President Reagan yesterday reaffirmed his intention to revise the U.S. proposal in strategic arms talks with Moscow and told his chief negotiator "to examine all Soviet proposals seriously and to be flexible in our responses wherever this would be consistent with our overall objectives."
After a 20-minute Oval Office meeting with Reagan, Ambassador Edward L. Rowny told reporters he was "confident that progress" can be made in the strategic arms reduction talks (START) if the Soviets bargain in good faith as he said the administration was doing.
The talks, aimed at curbing the long-range nuclear-tipped missiles of both sides, resume in Geneva on Wednesday. They began a year ago and have made little visible progress toward an agreement thus far.
Rowny said "the president's main objective" at yesterday's meeting "was to get my views on what changes he should make in my instructions."
In an all-out bid to win support from Democrats and moderate Republicans in Congress for deploying 100 new 10-warhead MX missiles, Reagan had pledged to alter the U.S. proposal to conform with recommendations of a special bipartisan commission that urged "the vigorous pursuit of arms control."
The commission also called for an eventual move away from multiple-warhead missiles toward less threatening single-warhead ones on both sides that would lessen the temptation to strike first in a crisis.
But how to change the U.S. START proposal to conform to these recommendations is a matter of dispute within the administration. The issue is especially sensitive because congressional moderates have warned the president that they could reverse themselves on the MX if the new proposals are less likely to lead to serious negotiations with Moscow than the current U.S. position.
Rowny, a retired general, did not say what changes he recommended to Reagan. But he is known to agree with the Pentagon and the new leadership of the U.S. Arms Control and Disarmament Agency who favor emphasizing sharp reductions to equal levels in the amount of lifting power, or throw-weight, in each side's missile arsenal.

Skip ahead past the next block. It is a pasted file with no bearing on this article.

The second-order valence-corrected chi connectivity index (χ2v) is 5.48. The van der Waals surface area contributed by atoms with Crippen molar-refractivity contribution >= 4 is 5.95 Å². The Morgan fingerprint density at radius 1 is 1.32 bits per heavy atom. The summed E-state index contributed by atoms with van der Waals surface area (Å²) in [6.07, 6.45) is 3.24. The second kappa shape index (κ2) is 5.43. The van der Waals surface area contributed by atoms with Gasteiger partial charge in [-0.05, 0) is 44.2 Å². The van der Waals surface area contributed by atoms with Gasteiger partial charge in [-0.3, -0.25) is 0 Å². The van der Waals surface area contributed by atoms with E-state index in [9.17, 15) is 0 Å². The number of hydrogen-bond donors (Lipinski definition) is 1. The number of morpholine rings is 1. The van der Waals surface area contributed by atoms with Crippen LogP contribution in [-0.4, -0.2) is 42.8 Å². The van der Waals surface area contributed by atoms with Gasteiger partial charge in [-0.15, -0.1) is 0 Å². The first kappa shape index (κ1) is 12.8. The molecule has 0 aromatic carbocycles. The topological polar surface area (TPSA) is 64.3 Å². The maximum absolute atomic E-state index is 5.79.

The State Department, in general, opposes this. The Soviets, who traditionally have had much bigger missiles than the United States, have always had a big lead in this measurement of power. State Department experts believe that switching tactics and attempting to force the Soviets to make huge cuts and changes in their forces on such a basis now would lessen rather than improve chances for an agreement. In a speech in Detroit on Monday, Rowny put heavy emphasis on the throw-weight issue, claiming that unless this is equalized the Soviets would retain an advantage that would allow quickly adding missile warheads if any future agreement is breached. The key questions on throw-weight, on changing or eliminating limits on the numbers of missiles allowed each side under the existing U.S. proposal, and on what, if anything, to do about jet-powered cruise missiles will be discussed and probably decided at a White House National Security Council meeting next week just before Rowny's return to Geneva.
Rowny also said Reagan will "continue to give serious study" to how to apply the concept of a so-called guaranteed "build-down" to the START proposal.
This is a concept introduced by Sens. Sam Nunn (D-Ga.) and William S. Cohen (R-Maine) that was endorsed in general terms by the special commission and by Reagan. It, too, is politically sensitive because moderates like the idea and have tied their support of MX to it. The concept requires removal of more than one atomic weapon from the arsenal every time a new one is added.
Several officials said it was not likely that this build-down scheme, which also has opposition within the administration, will be worked out in time for presentation in any revised START proposal this month. They said it will take at least several more weeks to come up with a formula that seems workable.
The president, however, made clear he was not backing away from this idea when asked about it by reporters at a separate picture-taking session.